The Federal Reserve has wished for more consumer-price inflation in the past few years. It looks like their wish is finally being granted by the powers able to grant such wishes.
The Labor Department reports that its Consumer Price Index (CPI) rose 0.5% in January. The percent increase was higher than most market-watchers’ estimates. The consensus estimate called for only a 0.3% monthly increase.
Stock prices initially fell on the hot CPI report, but they soon recover. Bond prices also fell, but unlike stock prices, they stayed down. The yield on the 10-year U.S. Treasury note rose above 2.9%. It remains above 2.9% as we write. The yield hasn’t been this high since January 2014.
As the yield on the 10-year U.S. Treasury note goes, so go mortgage rates. Quotes on a prime conventional 30-year fixed-rate loan hit a four-year high this past week. Mortgage News Daily’s latest survey shows that 4.625% has become the predominant quote across the land.
The ascent has certainly been palpable. We entered 2018 with quotes on a prime 30-year loan vibrating in the 4% range. Quotes are up roughly 50 basis points in the past weeks.
Inflation is to blame, though interestingly enough, the CPI isn’t all that heated if we consider the year-over-year change. The CPI shows consumer-price inflation up a tepid 2.1% over the past 12 months.
But of course, the future is what really matters. Maybe bond investors are thinking the latest monthly CPI reading to indicate the year-over-year rate will rise. Or perhaps bond investors take their cue from other data sources.
Another inflation measure, the Fed’s Underlying Inflation Gauge (UIG), shows 12-month inflation growth at 3% in December. That’s the highest rate recorded in nearly 11 years. The last time the UIG measure was this high was September 2006.
Consumer-price inflation remains within the realm of Fed reasoning, according to the CPI. The UIG tells a different story. Perhaps bond investors at least consider the UIG when deciding on portfolio allocations.
The bottom line is that inflation rules the roost these days. Past increases in the federal funds rate (the rate the Fed manipulates) have had little lasting influence on longer-term credits, such as mortgages. Inflation expectations are another story. More market participants anticipate rising inflation, which is evinced in rising yields on long-term credits.
Many borrowers long for mortgage rates that existed only a couple months ago. People naturally anchor their expectations to the recent past. For this reason, a borrower might be tempted to float in hopes better rates will materialize. The journey can be perilous.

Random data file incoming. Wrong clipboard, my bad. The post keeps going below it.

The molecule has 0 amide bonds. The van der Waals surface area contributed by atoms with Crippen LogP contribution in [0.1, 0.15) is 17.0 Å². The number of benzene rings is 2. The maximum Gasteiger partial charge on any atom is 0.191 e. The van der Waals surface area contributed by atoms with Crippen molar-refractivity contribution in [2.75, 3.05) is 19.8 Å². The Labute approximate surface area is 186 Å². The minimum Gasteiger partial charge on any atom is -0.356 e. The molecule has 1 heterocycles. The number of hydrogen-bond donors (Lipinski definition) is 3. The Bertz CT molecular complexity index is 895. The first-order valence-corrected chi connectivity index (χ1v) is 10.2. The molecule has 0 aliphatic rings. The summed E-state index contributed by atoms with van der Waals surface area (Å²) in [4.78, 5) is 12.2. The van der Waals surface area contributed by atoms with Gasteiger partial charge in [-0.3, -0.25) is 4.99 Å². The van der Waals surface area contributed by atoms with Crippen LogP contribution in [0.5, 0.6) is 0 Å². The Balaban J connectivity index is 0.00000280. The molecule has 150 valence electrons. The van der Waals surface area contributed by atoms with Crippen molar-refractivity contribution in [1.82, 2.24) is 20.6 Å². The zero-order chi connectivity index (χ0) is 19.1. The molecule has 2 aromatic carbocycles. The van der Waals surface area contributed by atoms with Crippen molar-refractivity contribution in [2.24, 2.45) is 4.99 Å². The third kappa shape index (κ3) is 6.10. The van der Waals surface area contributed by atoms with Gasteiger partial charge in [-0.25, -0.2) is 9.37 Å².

The mortgage-rate waters are as treacherous as they’ve been in years. It would be worthwhile to wait for a few days of calm (flat or easing rates) before venturing a float.
The Key Variable for Sustaining the Housing Market
Raising mortgage rates have led to lower mortgage activity. Refinance activity understandably trends lower. Purchase activity has also trended lower in recent weeks. Lower purchase activity has dropped the year-over-year gain to 4%.
Market watchers are concerned rising mortgages will derail the housing market. A Mensa IQ is hardly needed to understand that rising financing costs lower affordability without a compensating drop in home prices.
Of course, affordability can be sustained in other ways, such as through rising wages or additional compensation. The good news is that recent tax reform, which lowered the corporate income tax rate to 21% from 35%, has motivated more companies to either increase wages or offer additional bonuses.
Major companies like Wal-Mart, Comcast, Charter Communications, Apple, Cisco Systems, Delta Airlines, AT&T, Boeing, Home Depot, CVS Health, and others are funneling more money to their employees through higher wages and bonuses. They can funnel more to their employees because lower corporate-income-tax rates means they funnel less to Washington.
Many of these same companies are also funneling more money to their shareholders through increased dividends. It’s fair to assume most working Americans own a dividend-paying stock either directly or indirectly, such as through a mutual fund in a company-sponsored retirement account.
Yes, mortgage rates are higher, but so is borrower income. Therefore, we remain upbeat. We hold our upbeat sentiment with important company.
Home builders remain upbeat as well. The home builder sentiment index posted positively for February. Home builders are particularly upbeat about first-time buyers entering the market. First-time buyers are leading beneficiaries of higher wages and tax-driven bonuses.
*This article does not represent legal interpretation or advice. This is not a commitment to make a loan. Loans are subject to borrower qualifications, including income, property evaluation, sufficient equity in the home to meet LTV requirements, and final credit approval. Approvals are subject to underwriting guidelines, interest rates, and program guidelines, and are subject to change without notice based on applicant’s eligibility and market conditions. Refinancing an existing loan may result in total finance charges being higher over life of loan. Reduction in payments may reflect longer loan term. Terms of the loan may be subject to payment of points and fees by the applicant. NMLS: LO# 305371 MB# 761615